Prepare a 72-hour shelter-in-place pet emergency supply kit
If you and your family and pets must wait out a storm or other disaster at home, be prepared with adequate supplies (i.e. food, litter, water, medication).
If you must evacuate, take your pets with you
Occasionally, what is expected to be a brief evacuation can turn into days or weeks. Plan ahead for a safe place to take your pets. Evacuation shelters may not allow pets. Continue reading

Kathryn Hickok, Cascade Policy Institute

State economists have confirmed that individual Oregon income taxpayers will receive kicker refunds next year. Based on the May revenue forecast, more than $463 million will be returned to taxpayers as a credit on their 2018 tax bills, with the average refund being $227.

But with the news that the coming refunds will reduce our tax liabilities, some are criticizing the way the kicker law works, while others argue the money really belongs to the state, not the taxpayers. They argue that as long as any group of Oregonians—or any state government budget item—has a “need” for that money, then the money should go to them instead of back to the individuals who earned it. Continue reading

The Stevenson Volunteer Firefighters Association hopes to move forward as planned with Walking Man Brewing’s 15th Annual Hoptoberfest.  The event is scheduled for this Saturday, September 9th from noon to 10pm on the brewery grounds in Stevenson, WA. Partnering in early 2017, Walking Man Brewing offered to dedicate a portion of the event’s proceeds to help the Association in its mission to serve the community of Stevenson. In light of the fires still threatening the Columbia River Gorge, the hope is to find needed relief and an outlook of optimism and gratitude. Continue reading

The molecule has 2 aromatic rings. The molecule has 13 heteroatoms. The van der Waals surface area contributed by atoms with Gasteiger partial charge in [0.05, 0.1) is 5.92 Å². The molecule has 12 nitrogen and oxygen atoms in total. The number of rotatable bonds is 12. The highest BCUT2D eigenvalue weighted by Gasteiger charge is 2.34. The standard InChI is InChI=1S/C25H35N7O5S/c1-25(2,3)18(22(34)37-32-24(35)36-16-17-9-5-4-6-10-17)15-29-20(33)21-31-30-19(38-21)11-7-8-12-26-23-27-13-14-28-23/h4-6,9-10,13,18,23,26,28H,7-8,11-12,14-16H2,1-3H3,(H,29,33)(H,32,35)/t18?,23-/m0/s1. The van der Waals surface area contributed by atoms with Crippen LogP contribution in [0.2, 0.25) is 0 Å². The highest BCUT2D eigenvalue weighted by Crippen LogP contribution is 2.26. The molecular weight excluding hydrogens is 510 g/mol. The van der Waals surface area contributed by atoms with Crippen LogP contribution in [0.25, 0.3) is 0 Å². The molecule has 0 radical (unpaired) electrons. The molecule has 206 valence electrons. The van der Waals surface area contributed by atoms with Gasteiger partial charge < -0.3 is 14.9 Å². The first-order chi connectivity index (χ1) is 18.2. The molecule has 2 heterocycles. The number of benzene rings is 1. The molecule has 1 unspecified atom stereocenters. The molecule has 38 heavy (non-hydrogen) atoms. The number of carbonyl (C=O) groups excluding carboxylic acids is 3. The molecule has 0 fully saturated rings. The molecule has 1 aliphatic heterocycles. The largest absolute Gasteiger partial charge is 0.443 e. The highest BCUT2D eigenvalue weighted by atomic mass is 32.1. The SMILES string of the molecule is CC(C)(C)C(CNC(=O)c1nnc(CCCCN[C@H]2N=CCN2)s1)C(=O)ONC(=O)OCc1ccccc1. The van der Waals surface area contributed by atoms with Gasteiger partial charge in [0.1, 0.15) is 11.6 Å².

Current Evacuation Levels for Eagle Creek Fire as of 09/07/2017 10:30am
Evacuation levels remain unchanged. Please continue to monitor MCSO for any changes.

MCSO is in constant communication with fire officials to determine when it is safe for residents to return to their homes. As soon as it is deemed safe, the evacuation levels may be downgraded or lifted allowing residents to return to their homes.

Warrendale – Level 3 GO!
Dodson – Level 3 GO!
Larch Mountain- Level 3 GO!
Latourell- Level 3 GO!
Bridal Veil – Level 3 GO!
Corbett, East of the 38700 block of Columbia River Highway – Level 3 GO!
Corbett/Springdale, West of 38700 block of the Columbia River Highway to the Sandy River – Level 2 Be Set.
Troutdale, East of 257th, North of Stark, West of the Sandy River — Level 1 Get Ready

Evacuation shelter is established at Mt. Hood Community College located at 3691 NE 17th Drive, Gresham OR.

BBB Warns of a Nationwide Consumer Alert

An Oregon victim reported to Better Business Bureau Serving the Northwest that she was scammed when she purchased a fishing license from what she thought was the official Oregon Fishing and Wildlife website. BBB has seen a rise in complaints nationwide regarding websites that appear to be selling fishing and driver’s license, but are in fact selling downloadable informational guides. BBB is partnering with the Oregon Department of Fish and Wildlife (ODFW) to warn consumers about these deceptive licensing websites. Continue reading